- Top of page
- Our Quality Improvement System Needs Improvement
- Success of NSQIP in the VA and Private Sector
- Focus on System and not the Surgeon
- Financial Implications and Data Burden
- Our Proposal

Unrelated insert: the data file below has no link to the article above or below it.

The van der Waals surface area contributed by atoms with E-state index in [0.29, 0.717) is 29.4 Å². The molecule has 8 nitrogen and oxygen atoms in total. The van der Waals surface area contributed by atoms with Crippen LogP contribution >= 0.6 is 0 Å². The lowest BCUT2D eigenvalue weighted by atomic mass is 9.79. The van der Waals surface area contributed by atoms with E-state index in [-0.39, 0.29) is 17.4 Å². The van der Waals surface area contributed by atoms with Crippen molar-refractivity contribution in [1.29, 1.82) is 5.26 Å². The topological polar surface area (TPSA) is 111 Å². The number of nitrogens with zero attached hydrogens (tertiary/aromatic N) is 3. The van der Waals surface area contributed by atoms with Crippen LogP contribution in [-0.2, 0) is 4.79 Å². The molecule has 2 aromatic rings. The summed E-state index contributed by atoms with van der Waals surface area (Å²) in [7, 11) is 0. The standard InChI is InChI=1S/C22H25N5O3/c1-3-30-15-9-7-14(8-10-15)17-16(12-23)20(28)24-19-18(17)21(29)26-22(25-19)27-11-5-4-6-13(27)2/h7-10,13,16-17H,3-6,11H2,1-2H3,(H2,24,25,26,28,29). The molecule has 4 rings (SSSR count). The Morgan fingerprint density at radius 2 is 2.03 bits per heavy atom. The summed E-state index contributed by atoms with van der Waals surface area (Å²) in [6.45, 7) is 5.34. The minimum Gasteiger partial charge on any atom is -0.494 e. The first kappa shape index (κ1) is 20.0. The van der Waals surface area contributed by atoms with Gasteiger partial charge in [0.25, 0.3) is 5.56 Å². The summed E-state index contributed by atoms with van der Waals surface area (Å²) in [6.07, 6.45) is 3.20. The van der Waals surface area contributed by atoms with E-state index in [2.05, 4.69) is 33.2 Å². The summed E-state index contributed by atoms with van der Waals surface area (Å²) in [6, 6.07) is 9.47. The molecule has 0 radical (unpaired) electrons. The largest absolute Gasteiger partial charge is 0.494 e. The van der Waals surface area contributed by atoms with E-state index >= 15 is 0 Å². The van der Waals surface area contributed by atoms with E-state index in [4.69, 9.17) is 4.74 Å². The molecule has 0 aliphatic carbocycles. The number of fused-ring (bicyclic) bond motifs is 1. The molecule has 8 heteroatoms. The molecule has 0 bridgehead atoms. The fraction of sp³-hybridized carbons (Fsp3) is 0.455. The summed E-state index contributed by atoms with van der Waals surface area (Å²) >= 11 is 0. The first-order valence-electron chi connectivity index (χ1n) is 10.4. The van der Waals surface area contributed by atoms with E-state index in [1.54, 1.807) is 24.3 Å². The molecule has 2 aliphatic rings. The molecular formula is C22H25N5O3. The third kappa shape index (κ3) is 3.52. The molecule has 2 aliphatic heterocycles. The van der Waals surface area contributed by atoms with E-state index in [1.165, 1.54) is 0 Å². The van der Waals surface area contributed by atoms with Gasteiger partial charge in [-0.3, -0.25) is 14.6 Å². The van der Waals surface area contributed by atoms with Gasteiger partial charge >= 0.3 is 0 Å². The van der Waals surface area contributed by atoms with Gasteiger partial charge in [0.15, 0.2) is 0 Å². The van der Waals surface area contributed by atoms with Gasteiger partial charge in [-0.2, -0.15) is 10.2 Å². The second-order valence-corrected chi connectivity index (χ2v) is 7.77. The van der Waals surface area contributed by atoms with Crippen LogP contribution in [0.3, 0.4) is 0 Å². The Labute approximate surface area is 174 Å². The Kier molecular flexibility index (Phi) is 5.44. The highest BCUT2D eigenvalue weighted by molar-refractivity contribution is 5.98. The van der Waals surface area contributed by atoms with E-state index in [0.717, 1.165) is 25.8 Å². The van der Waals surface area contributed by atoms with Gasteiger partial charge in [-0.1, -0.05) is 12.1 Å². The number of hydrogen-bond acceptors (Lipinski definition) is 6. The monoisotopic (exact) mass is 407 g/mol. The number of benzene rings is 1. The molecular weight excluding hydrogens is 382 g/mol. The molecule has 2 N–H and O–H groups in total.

The severity of illness in transplant patients and the complexity of transplant operations results in significant postoperative morbidity and mortality. Remarkable efforts have been made by transplant physicians to study and improve organ allocation, graft and patient survival, immunosuppression and the long-term management of post-transplant complications. Less effort has been spent studying the actual transplant operation and systems of acute transplant care. The National Surgical Quality Improvement Program (NSQIP) has provided a standardized approach to quality improvement and has demonstrated significant potential for a reduction in postoperative morbidity and mortality in other surgical disciplines. Medical centers are under increasing pressure to measure surgical quality and the nexus of transplant surgical quality improvement should not lie in the hands of CMS or JACHO, but rather it should be created and developed within the transplant community. The time has come for a national transplant surgical quality improvement program based on the NSQIP infrastructure. Such a proactive approach toward quality improvement from the transplant community is an excellent investment for patients, providers and health care payers.